The prim and proper flower shows of yesteryear aren’t the sort of places you’d imagine seeing any kind of wildlife or real, down to earth nature. But the tides have definitely turned, and the RHS flower show in Cardiff really pushed forward the agenda of gardening and conservation being firmly hand in hand.
My visit was planned as an enjoyable day with my family, to maybe pick up some seeds and plants for my allotment and to see the amazing varieties of plants that had been brought into Cardiff from all over the UK. The show did not disappoint, my pockets filled with heritage varieties of vegetable drops which I can’t wait to reap the rewards of! But beyond this, there were several messages focusing in on sustainability, conservation and the importance of our wildlife.
Where The Wild Things Are
The children of a large group of nursery and primary schools and groups had created gardens in wheelbarrows as part of a competition, with the theme of ‘Year of the Sea’. I would say a good half of the entrants had a strong focus on the blight of single use plastics, and looking after the environment. My favourite entry had pictures of the kids doing their own litter pick on a beach and then using what they found to create their display to show their message.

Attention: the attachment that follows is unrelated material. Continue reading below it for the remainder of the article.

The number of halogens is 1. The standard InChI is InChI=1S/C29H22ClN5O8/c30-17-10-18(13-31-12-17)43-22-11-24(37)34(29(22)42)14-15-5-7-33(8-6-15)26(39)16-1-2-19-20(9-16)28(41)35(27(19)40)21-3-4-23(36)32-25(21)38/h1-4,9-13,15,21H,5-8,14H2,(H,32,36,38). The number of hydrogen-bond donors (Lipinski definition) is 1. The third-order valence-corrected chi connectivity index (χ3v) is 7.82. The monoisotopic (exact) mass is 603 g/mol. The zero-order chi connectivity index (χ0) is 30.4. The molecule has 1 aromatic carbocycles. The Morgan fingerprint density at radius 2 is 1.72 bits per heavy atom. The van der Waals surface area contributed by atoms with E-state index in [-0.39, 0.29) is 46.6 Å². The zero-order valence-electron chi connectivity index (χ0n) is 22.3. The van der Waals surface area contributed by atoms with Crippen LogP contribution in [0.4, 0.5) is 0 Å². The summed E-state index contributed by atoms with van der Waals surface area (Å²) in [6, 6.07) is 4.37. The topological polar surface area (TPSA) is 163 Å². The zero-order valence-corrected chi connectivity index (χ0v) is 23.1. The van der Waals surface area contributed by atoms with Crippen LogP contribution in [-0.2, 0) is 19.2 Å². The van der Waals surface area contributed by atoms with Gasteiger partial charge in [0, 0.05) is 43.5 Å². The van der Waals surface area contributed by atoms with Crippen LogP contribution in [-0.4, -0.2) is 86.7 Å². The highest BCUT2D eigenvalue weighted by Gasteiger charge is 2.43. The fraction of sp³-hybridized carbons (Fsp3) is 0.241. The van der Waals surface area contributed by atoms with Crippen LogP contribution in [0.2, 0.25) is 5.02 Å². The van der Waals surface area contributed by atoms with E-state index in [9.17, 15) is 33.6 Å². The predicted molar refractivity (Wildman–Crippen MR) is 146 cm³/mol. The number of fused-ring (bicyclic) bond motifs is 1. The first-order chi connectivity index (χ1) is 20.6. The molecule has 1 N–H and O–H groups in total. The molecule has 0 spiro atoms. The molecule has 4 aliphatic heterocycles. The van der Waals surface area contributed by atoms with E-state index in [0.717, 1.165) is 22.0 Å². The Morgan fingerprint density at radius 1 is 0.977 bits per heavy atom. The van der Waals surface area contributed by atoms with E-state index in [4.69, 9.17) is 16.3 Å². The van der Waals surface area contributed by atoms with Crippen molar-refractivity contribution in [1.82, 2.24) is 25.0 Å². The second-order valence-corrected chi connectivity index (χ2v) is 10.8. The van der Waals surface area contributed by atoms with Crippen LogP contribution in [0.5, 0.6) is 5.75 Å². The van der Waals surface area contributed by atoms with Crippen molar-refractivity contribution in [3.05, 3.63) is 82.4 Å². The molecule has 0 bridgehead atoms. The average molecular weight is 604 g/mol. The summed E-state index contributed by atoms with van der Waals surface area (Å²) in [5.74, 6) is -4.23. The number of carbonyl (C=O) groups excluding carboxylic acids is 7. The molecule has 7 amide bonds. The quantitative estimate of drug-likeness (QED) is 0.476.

The environmental messages continued throughout the show, with show gardens from The Wildlife Trusts and the RSPB focusing on creating wildlife friendly gardens. The Wildlife Trust’s garden showed how to create various habitats – including a brilliant green roof on their shed! I was particularly taken by the RSPB’s garden which focused on their new project in Cardiff working with swifts (follow my blog for more posts on this in the future). A large willow swift structure spanned the garden with plants from it’s favourite habitats weaving through it.
Towards the end of the day I got to enjoy a great talk from Sam Holt from Eggseeds, who spoke about creating opportunities for local groups and communities to garden and grow food. It was inspiring to hear about the projects in and around Cardiff, and got me thinking about future projects. The benefits of having green spaces which are accessable to whole communities can only be a good thing, for us and our wild neighbours.
It was a really great day out, and definitely worth visiting even if you’re a hobby gardener such as myself, but have a keener interest in the natural world. I learnt a lot and have a lot of respect for everyone who really pushed for the environmental agenda during the show. I look forward to seeing how Cardiff takes this information and inspiration and runs with it.